Jude is saying that the people he’s describing reject God’s authority—what God has said is right and wrong—by claiming to have dreams that verify their new rules (Jeremiah 23:25–36). And while the archangel himself did not dare speak evil of even a fallen angel, these guys “scoff at things they don’t understand” (NLT), “doing whatever they feel like doing” (TPT). The Apostle John says I must test any supposed revelations from God (1 John 4:1–3) because God is against this (Jeremiah 23:30–32).
Next, Jude turns to the example of three individuals.
They have taken the way of Cain; they have rushed for profit into Balaam’s error; they have been destroyed in Korah’s rebellion.Jude 1:11 NIV emphasis mine
Cain’s offering (Genesis 4:3–8) was not accepted by God because he chose to worship God his own way. His disobedience and self-righteousness (attempting to earn a relationship with God by his own methods) led him to murder his brother (1 John 3:12). Balaam (Numbers 22–25,31) was a prophet who loved money so much he compromised God’s message eventually leading the Israelites into idolatry (2 Peter 2:15). He believed he could sin and get away with it. Korah (Numbers 16) was a priest who felt that Moses was putting on airs and lording it over him. Korah was insolent and refused to accept God’s appointed leaders.
From these examples we see that ungodly people make their own rules to enhance personal gain, feel they can sin with impunity, and rebel against God and his leaders.
In case we haven’t understood so far, Jude turns to metaphors from nature to describe the ungodly:
These people are blemishes [hidden reefs NASB] at your love feasts, eating with you without the slightest qualm—shepherds who feed only themselves. They are clouds without rain, blown along by the wind; autumn trees, without fruit … They are wild waves of the sea, foaming up their shame; wandering stars.Jude 1:5–13 NIV emphasis mine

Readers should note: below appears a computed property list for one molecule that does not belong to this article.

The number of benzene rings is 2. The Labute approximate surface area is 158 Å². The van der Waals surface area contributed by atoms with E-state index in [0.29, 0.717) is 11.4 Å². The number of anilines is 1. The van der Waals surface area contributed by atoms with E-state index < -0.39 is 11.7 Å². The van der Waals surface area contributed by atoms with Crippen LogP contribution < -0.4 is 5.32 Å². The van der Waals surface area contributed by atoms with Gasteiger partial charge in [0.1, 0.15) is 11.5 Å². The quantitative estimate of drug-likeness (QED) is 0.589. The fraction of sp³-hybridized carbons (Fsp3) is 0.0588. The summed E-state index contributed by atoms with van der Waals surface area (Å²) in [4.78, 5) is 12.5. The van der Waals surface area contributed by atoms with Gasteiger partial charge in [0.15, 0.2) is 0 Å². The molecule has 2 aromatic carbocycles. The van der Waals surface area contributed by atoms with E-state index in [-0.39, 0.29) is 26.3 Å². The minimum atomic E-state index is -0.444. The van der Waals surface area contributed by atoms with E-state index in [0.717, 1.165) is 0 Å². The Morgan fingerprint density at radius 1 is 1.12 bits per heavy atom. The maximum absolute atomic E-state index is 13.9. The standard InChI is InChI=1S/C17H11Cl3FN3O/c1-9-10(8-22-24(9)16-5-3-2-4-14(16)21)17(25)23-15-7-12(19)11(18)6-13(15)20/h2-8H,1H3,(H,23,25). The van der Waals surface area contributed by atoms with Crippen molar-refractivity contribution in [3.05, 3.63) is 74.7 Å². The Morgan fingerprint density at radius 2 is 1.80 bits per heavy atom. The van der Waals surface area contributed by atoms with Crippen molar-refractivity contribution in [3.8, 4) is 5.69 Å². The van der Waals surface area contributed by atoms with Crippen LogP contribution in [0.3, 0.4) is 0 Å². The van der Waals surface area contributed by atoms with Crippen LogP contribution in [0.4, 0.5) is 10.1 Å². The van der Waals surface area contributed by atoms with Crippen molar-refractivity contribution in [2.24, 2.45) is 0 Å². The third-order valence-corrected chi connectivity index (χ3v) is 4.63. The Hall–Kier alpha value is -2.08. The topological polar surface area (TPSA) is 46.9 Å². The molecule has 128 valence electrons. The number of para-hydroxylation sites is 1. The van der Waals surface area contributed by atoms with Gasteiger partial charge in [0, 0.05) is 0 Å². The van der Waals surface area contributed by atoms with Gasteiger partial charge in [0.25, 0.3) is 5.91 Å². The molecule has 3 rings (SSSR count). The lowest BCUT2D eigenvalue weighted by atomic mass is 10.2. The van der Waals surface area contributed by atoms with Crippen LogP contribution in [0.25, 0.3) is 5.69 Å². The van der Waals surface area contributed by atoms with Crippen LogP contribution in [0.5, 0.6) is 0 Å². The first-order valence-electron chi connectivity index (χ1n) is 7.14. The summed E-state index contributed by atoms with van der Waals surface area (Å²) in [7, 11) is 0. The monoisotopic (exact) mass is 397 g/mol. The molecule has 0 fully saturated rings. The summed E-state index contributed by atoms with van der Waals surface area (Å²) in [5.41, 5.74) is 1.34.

The ungodly are jagged, dangerous, unseen rocks that destroy much as a hidden glacier ripped a hole in the Titanic. They participate in church sacraments (the love-feast was a communal meal that included the Lord’s Supper) but care only about themselves (Ezekiel 34:1–4). Like waterless clouds, they are all show and no substance (Proverbs 25:14). Similarly, they are fruitless trees that produce nothing, making promises they can’t fulfill or espousing principles that aren’t true. Like wild waves, they foam up the dirty flotsam of shame (Isaiah 57:20). As wandering stars, they are not dependable for direction and so lead others astray.
False teachers are like “reefs” in that they can be destructive. They are like “clouds” in that they can be disappointing. And like “trees” they can be unproductive. Like “waves,” false teachers can be defiling, and like “wandering stars” (or “planets”), they can be unreliable and misleading.3Dr. Thomas L. Constable
Finally, Jude winds down his description of ungodly people by saying they grumble, finding fault with God’s boundaries on sexual activity (1 Corinthians 10:6–11). So they make their own rules based on what they desire (James 1:14–15). Then they brag only about themselves (2 Peter 2:18) and pretend admiration for others only for personal gain (James 1:3–4).